Objectives To examine reductions in suicidal ideation among a sample of patients who were prescribed an internet cognitive behavior therapy (iCBT) course for depression.
Design Effectiveness study within a quality assurance framework.
Setting Primary care.
Participants 299 patients who were prescribed an iCBT course for depression by primary care clinicians.
Intervention Six lesson, fully automated cognitive behaviour therapy course delivered over the internet. Primary outcome: suicidal ideation as measured by question 9 on the Patient Health Questionnaire (PHQ-9).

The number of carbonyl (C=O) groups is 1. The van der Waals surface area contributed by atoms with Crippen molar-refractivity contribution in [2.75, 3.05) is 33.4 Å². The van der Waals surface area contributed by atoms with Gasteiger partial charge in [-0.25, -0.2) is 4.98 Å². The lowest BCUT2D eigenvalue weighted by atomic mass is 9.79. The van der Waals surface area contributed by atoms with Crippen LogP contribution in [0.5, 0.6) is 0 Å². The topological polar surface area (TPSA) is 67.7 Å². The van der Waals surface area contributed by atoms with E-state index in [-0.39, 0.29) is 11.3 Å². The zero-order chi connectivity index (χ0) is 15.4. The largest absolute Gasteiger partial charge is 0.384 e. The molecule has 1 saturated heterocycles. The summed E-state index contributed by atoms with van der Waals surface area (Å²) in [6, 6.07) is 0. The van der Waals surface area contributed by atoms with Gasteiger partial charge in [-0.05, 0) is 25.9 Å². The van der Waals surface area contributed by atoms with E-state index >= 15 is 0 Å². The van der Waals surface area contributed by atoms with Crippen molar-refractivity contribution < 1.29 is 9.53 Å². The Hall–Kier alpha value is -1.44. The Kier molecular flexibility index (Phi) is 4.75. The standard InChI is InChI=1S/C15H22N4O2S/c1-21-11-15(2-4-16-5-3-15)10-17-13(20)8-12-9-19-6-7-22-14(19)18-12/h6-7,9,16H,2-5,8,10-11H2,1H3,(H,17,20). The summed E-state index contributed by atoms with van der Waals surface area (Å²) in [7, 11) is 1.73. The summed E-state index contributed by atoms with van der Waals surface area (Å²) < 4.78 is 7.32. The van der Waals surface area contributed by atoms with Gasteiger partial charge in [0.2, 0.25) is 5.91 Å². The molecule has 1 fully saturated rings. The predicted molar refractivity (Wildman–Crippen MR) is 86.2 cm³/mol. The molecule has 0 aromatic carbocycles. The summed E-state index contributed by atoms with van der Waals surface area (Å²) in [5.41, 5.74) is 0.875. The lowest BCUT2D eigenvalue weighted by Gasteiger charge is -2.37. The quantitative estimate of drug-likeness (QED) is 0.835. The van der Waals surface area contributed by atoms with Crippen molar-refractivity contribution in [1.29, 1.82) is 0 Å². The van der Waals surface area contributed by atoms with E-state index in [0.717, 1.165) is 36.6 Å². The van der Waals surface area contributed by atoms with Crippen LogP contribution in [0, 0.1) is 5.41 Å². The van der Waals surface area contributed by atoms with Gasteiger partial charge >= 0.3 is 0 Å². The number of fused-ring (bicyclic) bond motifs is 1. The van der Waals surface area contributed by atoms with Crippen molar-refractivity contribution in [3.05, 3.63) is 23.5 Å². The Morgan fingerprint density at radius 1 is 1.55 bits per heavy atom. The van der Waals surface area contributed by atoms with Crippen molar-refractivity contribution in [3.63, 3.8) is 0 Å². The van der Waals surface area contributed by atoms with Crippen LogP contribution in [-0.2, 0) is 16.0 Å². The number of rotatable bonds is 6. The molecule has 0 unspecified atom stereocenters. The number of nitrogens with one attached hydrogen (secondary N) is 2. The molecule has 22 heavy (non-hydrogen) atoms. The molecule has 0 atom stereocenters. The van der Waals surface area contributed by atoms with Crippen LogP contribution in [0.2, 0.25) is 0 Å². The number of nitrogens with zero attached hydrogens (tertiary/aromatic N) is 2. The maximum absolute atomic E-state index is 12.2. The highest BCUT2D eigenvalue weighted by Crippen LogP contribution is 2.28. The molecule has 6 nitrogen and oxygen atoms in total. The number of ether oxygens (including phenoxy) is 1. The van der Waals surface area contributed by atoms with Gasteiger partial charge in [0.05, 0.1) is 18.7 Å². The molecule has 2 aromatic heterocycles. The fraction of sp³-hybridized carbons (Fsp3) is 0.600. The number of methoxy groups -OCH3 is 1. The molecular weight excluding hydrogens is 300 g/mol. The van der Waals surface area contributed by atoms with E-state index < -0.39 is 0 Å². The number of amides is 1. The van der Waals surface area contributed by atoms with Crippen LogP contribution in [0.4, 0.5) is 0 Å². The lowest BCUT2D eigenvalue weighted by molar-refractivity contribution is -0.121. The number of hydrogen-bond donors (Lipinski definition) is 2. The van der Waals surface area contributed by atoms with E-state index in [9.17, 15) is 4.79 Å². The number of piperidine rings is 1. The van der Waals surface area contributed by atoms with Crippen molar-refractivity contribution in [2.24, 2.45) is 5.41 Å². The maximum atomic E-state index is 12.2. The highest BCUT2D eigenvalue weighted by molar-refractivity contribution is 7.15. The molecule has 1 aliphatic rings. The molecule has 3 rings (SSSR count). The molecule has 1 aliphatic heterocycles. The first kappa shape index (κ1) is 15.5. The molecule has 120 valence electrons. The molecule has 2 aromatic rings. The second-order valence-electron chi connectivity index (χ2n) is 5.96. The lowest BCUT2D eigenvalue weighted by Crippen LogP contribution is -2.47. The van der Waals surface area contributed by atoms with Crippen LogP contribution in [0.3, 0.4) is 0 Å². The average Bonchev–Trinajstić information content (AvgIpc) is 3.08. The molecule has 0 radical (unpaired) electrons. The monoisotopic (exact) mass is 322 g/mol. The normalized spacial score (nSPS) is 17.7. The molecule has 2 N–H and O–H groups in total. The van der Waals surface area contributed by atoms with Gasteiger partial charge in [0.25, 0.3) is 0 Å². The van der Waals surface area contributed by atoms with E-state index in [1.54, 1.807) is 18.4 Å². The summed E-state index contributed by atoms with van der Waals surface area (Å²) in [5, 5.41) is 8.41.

Results Suicidal ideation was common (54%) among primary care patients prescribed iCBT treatment for depression but dropped to 30% post-treatment despite minimal clinician contact and the absence of an intervention focused on suicidal ideation. This reduction in suicidal ideation was evident regardless of sex and age.
Conclusions The findings do not support the exclusion of patients with significant suicidal ideation.
- Mental Health
- Primary Care
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